They pulled into Dakin’s street and he parked, some way away from his house. He switched off the engine—the windscreen wipers sounded a dying fall and only the clamour on the roof remained. They waited. He drummed his fingers on the wheel. They waited for the rain to form an impenetrable veil, the windows to develop a patina of discretion and to see who would collapse first under the submarine pressure.
He took off his seat belt—he had to say something, if Dakin wouldn’t. He wanted to tell him he wasn’t his teacher anymore and to please stop calling him Sir—if there was learning to do, it should be a two-way street. Gratifying though it was to have a protégée, he didn’t want that anymore—he didn’t need it. He needed an equal, a confidant, a lover, a friend. He needed to know if there were any circumstance in which that could be Dakin.
He twisted sideways to face him. But, without warning, Dakin launched forward and kissed him. Hard and dry. No finesse. More attack than kiss. He hit his head against the window and his teeth struck the inside of his lower lip—he tasted blood. He supposed it were an answer, of sorts, but not one he wanted to hear. Without thinking, he pushed him off with a forceful “No!”, shoving him hard enough to throw him up against the passenger door.
Stunned and breathless, Dakin said, “No?” He glared at him and pressed the back of his hand to his mouth. Incredulously, he said, “No... no... well, yes, but not like that”. Dakin recovered himself enough to murmur, “Then you’ll have to teach me, won’t you, Sir”. And he threw back his head in exasperation and said, “Jesus, Dakin, you’re so predictable”.
Dakin asked, “Did you plan this?”
He snorted, furious at his childishness. He said, “I’m flattered you think my power extends to control of the weather, but no, I did not plan this. Where you’re concerned, planning seems rather pointless”. Then he looked at him, damp, dishevelled, humiliated, and found there was nowhere to put his anger—he had no room for it.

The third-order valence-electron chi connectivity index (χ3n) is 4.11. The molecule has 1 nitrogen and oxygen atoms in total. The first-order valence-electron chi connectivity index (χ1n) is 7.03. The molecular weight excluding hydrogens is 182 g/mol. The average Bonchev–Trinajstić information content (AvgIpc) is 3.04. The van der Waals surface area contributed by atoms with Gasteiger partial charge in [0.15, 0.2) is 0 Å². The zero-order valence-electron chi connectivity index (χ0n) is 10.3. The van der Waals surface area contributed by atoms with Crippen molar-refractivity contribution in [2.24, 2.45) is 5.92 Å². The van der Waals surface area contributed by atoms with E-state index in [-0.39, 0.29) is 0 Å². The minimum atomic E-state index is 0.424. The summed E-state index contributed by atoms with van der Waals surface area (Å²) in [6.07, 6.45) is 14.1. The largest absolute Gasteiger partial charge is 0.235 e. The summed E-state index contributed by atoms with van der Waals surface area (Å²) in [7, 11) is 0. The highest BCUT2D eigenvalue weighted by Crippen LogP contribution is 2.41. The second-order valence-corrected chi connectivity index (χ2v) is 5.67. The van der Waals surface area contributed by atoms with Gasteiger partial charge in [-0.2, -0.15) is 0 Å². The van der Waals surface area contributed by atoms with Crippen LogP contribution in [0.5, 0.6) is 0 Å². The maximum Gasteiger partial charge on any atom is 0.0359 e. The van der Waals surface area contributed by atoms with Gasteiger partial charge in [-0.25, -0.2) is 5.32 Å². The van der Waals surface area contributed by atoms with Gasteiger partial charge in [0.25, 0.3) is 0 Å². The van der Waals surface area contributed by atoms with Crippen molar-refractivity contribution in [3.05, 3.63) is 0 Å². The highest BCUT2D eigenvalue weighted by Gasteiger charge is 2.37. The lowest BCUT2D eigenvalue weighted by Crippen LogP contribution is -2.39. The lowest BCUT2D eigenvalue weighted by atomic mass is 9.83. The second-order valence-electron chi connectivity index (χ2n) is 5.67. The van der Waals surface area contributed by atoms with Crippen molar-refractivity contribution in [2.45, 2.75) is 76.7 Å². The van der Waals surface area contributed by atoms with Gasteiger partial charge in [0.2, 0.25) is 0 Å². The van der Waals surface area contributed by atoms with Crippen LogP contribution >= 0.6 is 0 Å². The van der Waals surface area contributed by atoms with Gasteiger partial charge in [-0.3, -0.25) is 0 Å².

He sighed and turned and spread his hands over Dakin’s knees. He said, “Do you think you could drop the ‘Sir’ now?”—further explanation would have to wait. He began to move his hands slowly forward, his thumbs pressing in to the damp denim of Dakin’s inner thigh. He stared at the slow, steady slide; a wave of darkening water advancing ahead of his thumbs. His hands felt possessed. Dakin exhaled a long, ragged breath and whispered, “I thought you didn’t want anything”. He lifted his head and focused on his beautiful mouth and wondered if it were possible Dakin honestly thought he didn’t want anything. “I lied”, he said.
And then, as though comic timing must be written in to a situation so clearly staged by the heavens, he stopped and started to laugh. He said, “Dakin you’ll have to stop backing up like a frightened rabbit—I can't get past the gear stick and I’m in danger of releasing the hand brake”.
Dakin laughed too and said, “Is that a euphemism?”
“No, it fucking isn’t. Could you meet me half way at least?”
From his position backed up against the window, Dakin threaded his hands in his hair and hauled himself forward. It hurt. But he replied with sweet, soft, almost-out-of-reach kisses, making Dakin work for them—making him prove he wanted them. He willed him to let go—of his hair, yes—but all of it, the fight, the games, the need to win at all costs. If Dakin believed he wouldn’t drown, that he needn’t drag them both down—they could swim, together. Words bubbled up that couldn’t be said—sweet words, endearments, words that couldn’t break the surface. But it happened wordlessly—Dakin's hands began to relax and his grip became loose and tender. He took a breath then and dived into a kiss, taking Dakin with him.
“I’ll take you home then, shall I?”, he kissed against his mouth.
Stuart smiled and said, “Yeah, I really need to get out of these wet clothes”. And Tom started the engine.
Back on the road, the lights were red. He reached and placed a hand on Stuart’s leg, glancing at him and trying to read his expression. “You, okay?” He said.
Stuart smiled, picked up his hand and quickly kissed it. He said, “Better than I’ve been in a long time”.
“You look worried though”.
“No, not that”
“Maybe. A bit. More... bewildered. I didn’t expect this... I didn’t expect to feel like this.”
“Like what?” Stuart shrugged and, besides, Tom didn’t really need an answer. “But you want this?”, he said.
“We don’t have to do anything you don’t want to do.”
“If you just want to sit and drink tea and chat, it’s fine.”
“You know I don’t want that.”
“Yeah. Yeah, I do”.
“Okay, good”. The lights changed. He smiled, “I need my hand back though”.
Stuart kissed it again and let go.